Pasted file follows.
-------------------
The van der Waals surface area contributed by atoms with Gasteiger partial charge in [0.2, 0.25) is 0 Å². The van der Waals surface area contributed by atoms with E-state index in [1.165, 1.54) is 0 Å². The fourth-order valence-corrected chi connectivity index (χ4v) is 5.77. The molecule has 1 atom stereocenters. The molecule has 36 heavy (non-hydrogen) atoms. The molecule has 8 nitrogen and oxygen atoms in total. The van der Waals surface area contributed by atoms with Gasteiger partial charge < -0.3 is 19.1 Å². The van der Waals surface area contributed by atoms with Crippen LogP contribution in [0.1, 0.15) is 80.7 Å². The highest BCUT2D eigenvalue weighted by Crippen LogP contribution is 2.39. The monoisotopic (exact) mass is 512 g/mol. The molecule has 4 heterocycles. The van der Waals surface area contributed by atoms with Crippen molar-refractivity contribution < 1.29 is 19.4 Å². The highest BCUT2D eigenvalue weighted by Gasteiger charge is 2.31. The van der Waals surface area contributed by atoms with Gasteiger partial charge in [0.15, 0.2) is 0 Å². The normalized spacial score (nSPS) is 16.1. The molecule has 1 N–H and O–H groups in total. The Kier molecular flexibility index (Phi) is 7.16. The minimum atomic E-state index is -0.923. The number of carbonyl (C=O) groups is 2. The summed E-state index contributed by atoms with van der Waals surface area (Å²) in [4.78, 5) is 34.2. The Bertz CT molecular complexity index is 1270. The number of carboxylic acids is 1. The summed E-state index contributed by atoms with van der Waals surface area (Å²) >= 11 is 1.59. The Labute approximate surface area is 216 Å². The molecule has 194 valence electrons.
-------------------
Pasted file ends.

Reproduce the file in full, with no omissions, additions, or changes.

The van der Waals surface area contributed by atoms with Gasteiger partial charge in [0.2, 0.25) is 0 Å². The van der Waals surface area contributed by atoms with E-state index in [1.165, 1.54) is 0 Å². The fourth-order valence-corrected chi connectivity index (χ4v) is 5.77. The molecule has 1 atom stereocenters. The molecule has 36 heavy (non-hydrogen) atoms. The molecule has 8 nitrogen and oxygen atoms in total. The van der Waals surface area contributed by atoms with Gasteiger partial charge < -0.3 is 19.1 Å². The van der Waals surface area contributed by atoms with Crippen LogP contribution in [0.1, 0.15) is 80.7 Å². The highest BCUT2D eigenvalue weighted by Crippen LogP contribution is 2.39. The monoisotopic (exact) mass is 512 g/mol. The molecule has 4 heterocycles. The van der Waals surface area contributed by atoms with Crippen molar-refractivity contribution < 1.29 is 19.4 Å². The highest BCUT2D eigenvalue weighted by Gasteiger charge is 2.31. The van der Waals surface area contributed by atoms with Gasteiger partial charge in [0.15, 0.2) is 0 Å². The normalized spacial score (nSPS) is 16.1. The molecule has 1 N–H and O–H groups in total. The Kier molecular flexibility index (Phi) is 7.16. The minimum atomic E-state index is -0.923. The number of carbonyl (C=O) groups is 2. The summed E-state index contributed by atoms with van der Waals surface area (Å²) in [4.78, 5) is 34.2. The Bertz CT molecular complexity index is 1270. The number of carboxylic acids is 1. The summed E-state index contributed by atoms with van der Waals surface area (Å²) >= 11 is 1.59. The Labute approximate surface area is 216 Å². The molecule has 194 valence electrons.